Somatising Disorders Project

Many children and young people attend The Royal Children’s Hospital with severe and debilitating physical symptoms. In up to 30% of these instances, the tests for signs of a physical illness return with normal results and with no medical cause found. These cases are regarded as ‘Medically Unexplained Symptoms’. Although this is quite common, Medically Unexplained Symptoms can be confusing and frustrating for children, young people, and their families and/or carers.

In children and young people, a common cause for these perplexing symptoms is a process called ‘Somatising’. This is where a person’s physical symptoms are believed to be caused by underlying stress or psychological problems, such as anxiety. This can result in disruptions of daily life, such as long absences from school, withdrawal, and problems with family and friends.

Research shows that people who Somatise tend to be less aware of psychological or social factors that could be contributing to their physical symptoms. They also tend to seek medical care for their symptoms, rather than psychological support. As such, physical symptoms related to Somatising are more frequently seen in medical settings rather than psychological settings. It is important to note that Somatising can also occur in people with diagnosed medical conditions, especially if they are excessively thinking and feeling about, or acting on their symptoms in ways that result in major distress and disruption to their daily life.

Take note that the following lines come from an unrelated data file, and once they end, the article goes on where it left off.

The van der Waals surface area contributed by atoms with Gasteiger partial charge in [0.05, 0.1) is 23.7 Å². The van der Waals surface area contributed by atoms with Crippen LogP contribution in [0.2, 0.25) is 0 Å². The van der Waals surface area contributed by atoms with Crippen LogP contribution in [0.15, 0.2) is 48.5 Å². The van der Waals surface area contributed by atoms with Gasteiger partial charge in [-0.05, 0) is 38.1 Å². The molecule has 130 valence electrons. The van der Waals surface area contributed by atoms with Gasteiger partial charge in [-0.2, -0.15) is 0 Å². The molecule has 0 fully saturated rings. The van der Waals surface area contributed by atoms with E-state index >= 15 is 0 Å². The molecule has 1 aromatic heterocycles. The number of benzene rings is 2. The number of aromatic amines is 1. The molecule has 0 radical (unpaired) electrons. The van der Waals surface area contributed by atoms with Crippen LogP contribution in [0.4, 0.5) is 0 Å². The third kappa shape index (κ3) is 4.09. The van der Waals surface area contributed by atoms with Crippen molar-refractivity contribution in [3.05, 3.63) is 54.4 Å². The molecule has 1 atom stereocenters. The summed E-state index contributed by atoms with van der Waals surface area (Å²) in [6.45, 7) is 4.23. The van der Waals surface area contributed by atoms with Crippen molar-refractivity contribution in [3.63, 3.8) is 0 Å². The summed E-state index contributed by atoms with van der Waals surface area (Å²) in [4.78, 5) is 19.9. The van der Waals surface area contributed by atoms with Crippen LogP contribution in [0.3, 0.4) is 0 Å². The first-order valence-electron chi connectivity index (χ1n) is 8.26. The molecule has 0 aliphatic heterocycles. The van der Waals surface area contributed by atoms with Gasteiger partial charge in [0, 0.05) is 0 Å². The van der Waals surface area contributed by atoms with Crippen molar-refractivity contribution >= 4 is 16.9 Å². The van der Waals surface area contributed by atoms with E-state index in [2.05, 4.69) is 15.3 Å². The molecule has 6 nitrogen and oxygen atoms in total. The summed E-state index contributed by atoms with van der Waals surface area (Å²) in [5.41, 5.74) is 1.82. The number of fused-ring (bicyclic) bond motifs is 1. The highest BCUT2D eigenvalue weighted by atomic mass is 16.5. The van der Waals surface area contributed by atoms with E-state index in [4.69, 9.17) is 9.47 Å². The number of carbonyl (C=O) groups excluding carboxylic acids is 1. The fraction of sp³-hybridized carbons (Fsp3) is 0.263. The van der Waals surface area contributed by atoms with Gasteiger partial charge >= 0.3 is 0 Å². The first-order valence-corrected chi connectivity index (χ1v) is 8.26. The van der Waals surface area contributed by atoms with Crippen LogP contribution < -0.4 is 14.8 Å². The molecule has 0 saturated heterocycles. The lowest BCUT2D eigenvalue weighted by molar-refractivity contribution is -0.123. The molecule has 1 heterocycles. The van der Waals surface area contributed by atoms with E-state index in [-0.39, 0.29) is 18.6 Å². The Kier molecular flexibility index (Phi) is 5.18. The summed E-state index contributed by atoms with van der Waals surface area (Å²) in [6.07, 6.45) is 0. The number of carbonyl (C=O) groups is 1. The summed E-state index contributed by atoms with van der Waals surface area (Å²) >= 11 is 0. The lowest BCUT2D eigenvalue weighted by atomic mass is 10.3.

A Somatising diagnosis can be difficult for a young person and their family to accept, given the perceptions and social stigma surrounding psychological and social factors when the young person’s experience is physical in nature. It is also not uncommon for Somatising to affect young people who advise that they normally “don’t feel stressed,” and instead present with physical symptoms of that stress.

Children and young people with Medically Unexplained Symptoms where the cause is thought to be Somatising present with physical symptoms that can affect all body systems. Symptoms include, but are not limited to:

  • Breathing difficulties
  • Abdominal pain, bloating, nausea, or vomiting
  • Pain
  • Heart palpitations
  • Fainting
  • Headaches, dizziness, non-epileptic seizures, visual disturbances, sensory loss
  • Urinary difficulties
  • Fatigue

At The RCH, children and young people with Medically Unexplained Symptoms that may be due to Somatising are currently managed by general and speciality medical teams. Medical staff exclude medical causes for the physical symptoms with appropriate examination and investigations. Mental health referrals are usually made after a diagnosis of Medically Unexplained Symptoms or Somatising is made. This can leave the child and their family feeling as though others believe that the symptoms must be made up, or that it’s ‘all in their head’. Understandably, this can be frustrating and disheartening, because the symptoms are very real and affecting their life.